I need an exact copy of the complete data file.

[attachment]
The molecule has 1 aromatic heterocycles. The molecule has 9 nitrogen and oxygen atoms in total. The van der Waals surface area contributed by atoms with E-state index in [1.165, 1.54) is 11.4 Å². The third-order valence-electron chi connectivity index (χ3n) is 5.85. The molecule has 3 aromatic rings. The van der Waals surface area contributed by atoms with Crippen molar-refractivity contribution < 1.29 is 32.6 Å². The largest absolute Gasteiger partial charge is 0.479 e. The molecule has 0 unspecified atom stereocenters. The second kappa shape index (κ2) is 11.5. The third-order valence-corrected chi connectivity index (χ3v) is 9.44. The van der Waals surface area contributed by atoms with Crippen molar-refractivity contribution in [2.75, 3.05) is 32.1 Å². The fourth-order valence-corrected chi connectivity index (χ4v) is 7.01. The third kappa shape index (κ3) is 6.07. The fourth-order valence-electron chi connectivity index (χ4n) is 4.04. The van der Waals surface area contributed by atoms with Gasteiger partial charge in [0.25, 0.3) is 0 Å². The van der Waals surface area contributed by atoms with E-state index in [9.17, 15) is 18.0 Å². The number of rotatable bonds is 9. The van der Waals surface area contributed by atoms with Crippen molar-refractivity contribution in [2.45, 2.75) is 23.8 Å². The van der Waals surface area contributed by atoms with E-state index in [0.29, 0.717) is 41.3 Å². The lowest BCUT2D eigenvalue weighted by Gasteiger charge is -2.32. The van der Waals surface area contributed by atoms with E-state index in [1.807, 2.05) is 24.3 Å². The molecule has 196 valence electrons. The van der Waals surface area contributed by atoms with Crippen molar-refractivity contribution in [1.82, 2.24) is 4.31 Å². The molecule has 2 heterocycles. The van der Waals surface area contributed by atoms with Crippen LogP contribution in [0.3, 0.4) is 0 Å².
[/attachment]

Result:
The molecule has 1 aromatic heterocycles. The molecule has 9 nitrogen and oxygen atoms in total. The van der Waals surface area contributed by atoms with E-state index in [1.165, 1.54) is 11.4 Å². The third-order valence-electron chi connectivity index (χ3n) is 5.85. The molecule has 3 aromatic rings. The van der Waals surface area contributed by atoms with Crippen molar-refractivity contribution < 1.29 is 32.6 Å². The largest absolute Gasteiger partial charge is 0.479 e. The molecule has 0 unspecified atom stereocenters. The second kappa shape index (κ2) is 11.5. The third-order valence-corrected chi connectivity index (χ3v) is 9.44. The van der Waals surface area contributed by atoms with Crippen molar-refractivity contribution in [2.75, 3.05) is 32.1 Å². The fourth-order valence-corrected chi connectivity index (χ4v) is 7.01. The third kappa shape index (κ3) is 6.07. The fourth-order valence-electron chi connectivity index (χ4n) is 4.04. The van der Waals surface area contributed by atoms with Gasteiger partial charge in [0.25, 0.3) is 0 Å². The van der Waals surface area contributed by atoms with E-state index in [9.17, 15) is 18.0 Å². The number of rotatable bonds is 9. The van der Waals surface area contributed by atoms with Crippen molar-refractivity contribution in [2.45, 2.75) is 23.8 Å². The van der Waals surface area contributed by atoms with E-state index in [0.29, 0.717) is 41.3 Å². The lowest BCUT2D eigenvalue weighted by Gasteiger charge is -2.32. The van der Waals surface area contributed by atoms with E-state index in [1.807, 2.05) is 24.3 Å². The molecule has 196 valence electrons. The van der Waals surface area contributed by atoms with Crippen molar-refractivity contribution in [1.82, 2.24) is 4.31 Å². The molecule has 2 heterocycles. The van der Waals surface area contributed by atoms with Crippen LogP contribution in [0.3, 0.4) is 0 Å².